When I started work in my family’s business, I was hired to interview and place light industrial employees on assignments. Because it was a startup, I didn’t have enough orders to place the people I was interviewing, and I was directed to call companies to ask them for a meeting and see if I could help them get the people they needed to run their business. My title did not suggest that I was a salesperson, nor did anyone hint to me that these activities were called “sales.”
A few years later, I found myself in Los Angeles working for one of the largest staffing firms in the world. They hired me because no one wanted to operate the light industrial desk, and I applied for the job. If I am being honest, they hired me because I threatened to take another offer if they didn’t hire me on the spot (they wanted me to meet with the Vice President of the region first). No one at the new company gave me any training, and I did the job the way I believed to be correct, including calling companies and asking for meetings.
Sometime later, my manager left, and a new one took over. He recognized I won more clients than his salespeople, and he forced me into outside sales, something I was already doing—without knowing it.
Suddenly, selling went from being something easy and natural to something impossibly difficult. I had trouble getting meetings, the conversations with prospects weren’t the same, and I started to present the company using the tools they’d provided me. For a few months, I struggled. Something had changed for me, but I didn’t know what it was.
What had changed was my intentions. Instead of calling people to ask for a meeting to help them with their challenges, I was calling them to get a meeting so they could help me reach my goals. Instead of eliciting their challenges and sharing ideas about what might help them, I shared information about my company and our unique selling proposition. I used my expense account to take prospects to lunch, hoping that I could create a preference to work with me, something that literally failed every time.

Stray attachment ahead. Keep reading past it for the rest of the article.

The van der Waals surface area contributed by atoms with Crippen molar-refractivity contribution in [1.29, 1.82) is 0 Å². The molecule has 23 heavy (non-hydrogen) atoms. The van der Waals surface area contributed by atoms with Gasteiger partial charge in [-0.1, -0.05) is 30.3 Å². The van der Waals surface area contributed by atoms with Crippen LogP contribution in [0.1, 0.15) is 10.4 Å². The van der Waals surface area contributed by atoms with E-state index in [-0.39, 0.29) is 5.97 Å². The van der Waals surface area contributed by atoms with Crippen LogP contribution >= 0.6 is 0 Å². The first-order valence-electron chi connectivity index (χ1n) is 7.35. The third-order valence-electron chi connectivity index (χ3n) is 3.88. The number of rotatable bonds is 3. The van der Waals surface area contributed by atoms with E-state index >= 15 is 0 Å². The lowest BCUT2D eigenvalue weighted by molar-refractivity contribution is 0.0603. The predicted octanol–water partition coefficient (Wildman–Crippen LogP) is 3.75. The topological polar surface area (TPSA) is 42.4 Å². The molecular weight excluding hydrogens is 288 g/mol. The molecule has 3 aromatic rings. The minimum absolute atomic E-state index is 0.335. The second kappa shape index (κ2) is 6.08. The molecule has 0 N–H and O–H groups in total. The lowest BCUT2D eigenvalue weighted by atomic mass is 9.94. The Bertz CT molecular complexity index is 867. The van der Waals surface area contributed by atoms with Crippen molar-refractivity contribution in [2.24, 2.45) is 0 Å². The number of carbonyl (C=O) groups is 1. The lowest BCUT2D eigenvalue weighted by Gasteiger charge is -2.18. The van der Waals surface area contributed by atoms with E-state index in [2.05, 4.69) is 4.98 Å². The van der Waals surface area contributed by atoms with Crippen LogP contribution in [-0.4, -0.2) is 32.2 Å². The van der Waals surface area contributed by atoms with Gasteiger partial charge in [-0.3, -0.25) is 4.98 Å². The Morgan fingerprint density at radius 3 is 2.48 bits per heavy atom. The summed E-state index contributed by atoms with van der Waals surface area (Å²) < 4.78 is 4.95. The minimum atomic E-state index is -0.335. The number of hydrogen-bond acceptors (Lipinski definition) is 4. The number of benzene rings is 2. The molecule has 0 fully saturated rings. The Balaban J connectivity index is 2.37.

I was trying too hard to sell. I wasn’t trying hard enough to help. My agenda shifted from what they were experiencing and needed to what I needed. Because I was failing, I went back to what was already working for me.
- How do you help people recognize their challenges and explore making changes to improve their circumstances and results?
- How do you help them discover new options and ideas that might benefit them?
- How do you make sure the people who are going to be impacted by a decision to change are confident moving forward with something new?
Selling isn’t something you are doing to someone; it is something you are doing with someone and for someone, and for their benefit. This practical approach is enough to shift your orientation from self to other, the most practical strategy for helping other people change.
You project your intentions, even if you don’t mean to, and if you don’t believe others can feel them.
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